Over the fourth of July weekend in the Midwest, the state of Hawaii was well represented in the rodeo world as Castle graduate, Waimanalo’s Lake Iolani Stevens celebrated a monumental victory, eight decades in the making.
The Big Island born 22 year old who moved to O’ahu as a child, had one of the most memorable moments from the 102nd Black Hills Roundup in South Dakota on Saturday. The Iconic event which serves as one of the longest continually running rodeos in the United States re-introduced women’s bronc riding for the first time in over 80 years. Stevens emphatically celebrated the return by claiming the event title.
“It’s crazy. I still think about it and I’m like, there’s no way that was me and there’s no way that just happened,” Stevens told KHON2 Sports Director Rob DeMello. “The buckle that was awarded is so gorgeous and the people who made it did a great job with it. It’s super old school, it looks like it’s from a while back but still got the new school bling so it’s really gorgeous.”
The Women’s Ranch Bronc Riding, sanctioned by the Texas Bronc Riders Association was a welcomed sight in Belle Fourche and thanks to Stevens the event lived up to the hype as she dazzled with determination in what would end up being the winning ride where she pulled her self back into the saddle after spending seconds of the wild ride on the side of her horse with the venue going wild.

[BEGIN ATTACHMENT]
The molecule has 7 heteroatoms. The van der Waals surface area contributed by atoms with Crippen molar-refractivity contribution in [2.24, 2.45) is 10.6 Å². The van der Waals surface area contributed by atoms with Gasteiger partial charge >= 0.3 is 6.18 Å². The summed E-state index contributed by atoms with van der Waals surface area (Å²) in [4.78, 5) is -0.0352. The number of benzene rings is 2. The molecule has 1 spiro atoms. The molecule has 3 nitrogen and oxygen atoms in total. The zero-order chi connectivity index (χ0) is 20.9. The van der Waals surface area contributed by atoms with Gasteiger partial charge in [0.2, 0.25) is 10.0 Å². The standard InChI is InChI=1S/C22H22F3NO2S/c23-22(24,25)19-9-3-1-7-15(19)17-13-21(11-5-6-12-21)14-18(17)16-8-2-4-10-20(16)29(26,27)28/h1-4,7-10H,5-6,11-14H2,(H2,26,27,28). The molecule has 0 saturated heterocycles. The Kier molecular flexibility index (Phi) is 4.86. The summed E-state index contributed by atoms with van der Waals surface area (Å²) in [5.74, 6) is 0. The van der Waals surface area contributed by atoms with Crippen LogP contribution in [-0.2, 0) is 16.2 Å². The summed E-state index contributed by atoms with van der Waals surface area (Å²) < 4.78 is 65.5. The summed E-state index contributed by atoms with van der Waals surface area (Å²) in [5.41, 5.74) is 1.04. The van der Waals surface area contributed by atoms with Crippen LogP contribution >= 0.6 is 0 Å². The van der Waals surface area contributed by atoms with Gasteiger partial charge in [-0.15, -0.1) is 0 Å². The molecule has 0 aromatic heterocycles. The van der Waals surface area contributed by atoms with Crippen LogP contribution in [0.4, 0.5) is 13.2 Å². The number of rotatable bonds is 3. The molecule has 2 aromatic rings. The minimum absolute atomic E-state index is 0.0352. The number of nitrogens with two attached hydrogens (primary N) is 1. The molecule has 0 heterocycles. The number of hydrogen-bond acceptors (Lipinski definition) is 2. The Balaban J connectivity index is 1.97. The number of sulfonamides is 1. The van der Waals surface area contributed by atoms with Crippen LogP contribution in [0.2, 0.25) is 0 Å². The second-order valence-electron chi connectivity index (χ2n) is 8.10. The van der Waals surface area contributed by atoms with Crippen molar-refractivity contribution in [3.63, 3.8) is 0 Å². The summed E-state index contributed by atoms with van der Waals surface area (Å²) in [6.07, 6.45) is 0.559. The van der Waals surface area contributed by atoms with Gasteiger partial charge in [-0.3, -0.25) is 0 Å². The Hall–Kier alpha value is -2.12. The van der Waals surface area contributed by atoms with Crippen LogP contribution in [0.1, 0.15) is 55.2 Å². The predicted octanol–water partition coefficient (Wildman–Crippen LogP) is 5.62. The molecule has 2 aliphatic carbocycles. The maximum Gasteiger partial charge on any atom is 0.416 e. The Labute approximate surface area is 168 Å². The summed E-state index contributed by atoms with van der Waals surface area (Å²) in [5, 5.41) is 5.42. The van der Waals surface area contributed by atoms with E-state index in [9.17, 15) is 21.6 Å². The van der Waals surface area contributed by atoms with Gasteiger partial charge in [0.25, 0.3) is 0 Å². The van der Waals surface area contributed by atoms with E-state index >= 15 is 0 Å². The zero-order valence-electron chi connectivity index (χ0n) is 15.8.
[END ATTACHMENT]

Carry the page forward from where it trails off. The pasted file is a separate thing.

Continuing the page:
“That’s definitely I think one of my best recoveries. I was hanging on the side of the horse and I like saw the ground and I was no, no, no I can’t. I just did my best to pull myself up. The bell sometimes it mutes when you’re riding in the arena with such a big crowd like that. You don’t hear anything. You don’t hear the roaring, it’s just that ringing in your ear kind of, that’s what I heard, I don’t even know when the bell rings. Being apart of a big event with history like that did drive me a ton. I couldn’t give up at all,” said Stevens.
Stevens, who now resides in Wyoming says that her participation in the sport and enjoying moments like she did this past weekend allow her to not only stay connected to her islands roots but also help carry the flag for Hawaii riders across all islands.
“I think it’s a great opportunity for me to come out and show that there are people in Hawaii that do ride and do Paniolo things and we do look forward to coming out here and competing against you guys and we are just as good. Just to represent means a ton and to be awarded such a prize, that title, the bragging rights, just being able to be there and having people come to me for advice now it’s super crazy but it is nice that I came from little Hawaii to the big stage I guess they call it with rodeo, so it is a huge honor.”
Up next for Stevens will be the Cheyenne Frontier Days rodeo which she qualified for earlier this year. The event is what she calls personally, the biggest event of her career. The highly anticipated event which is dubbed as the world’s largest outdoor rodeo and western celebration will run from July 24 to August 1.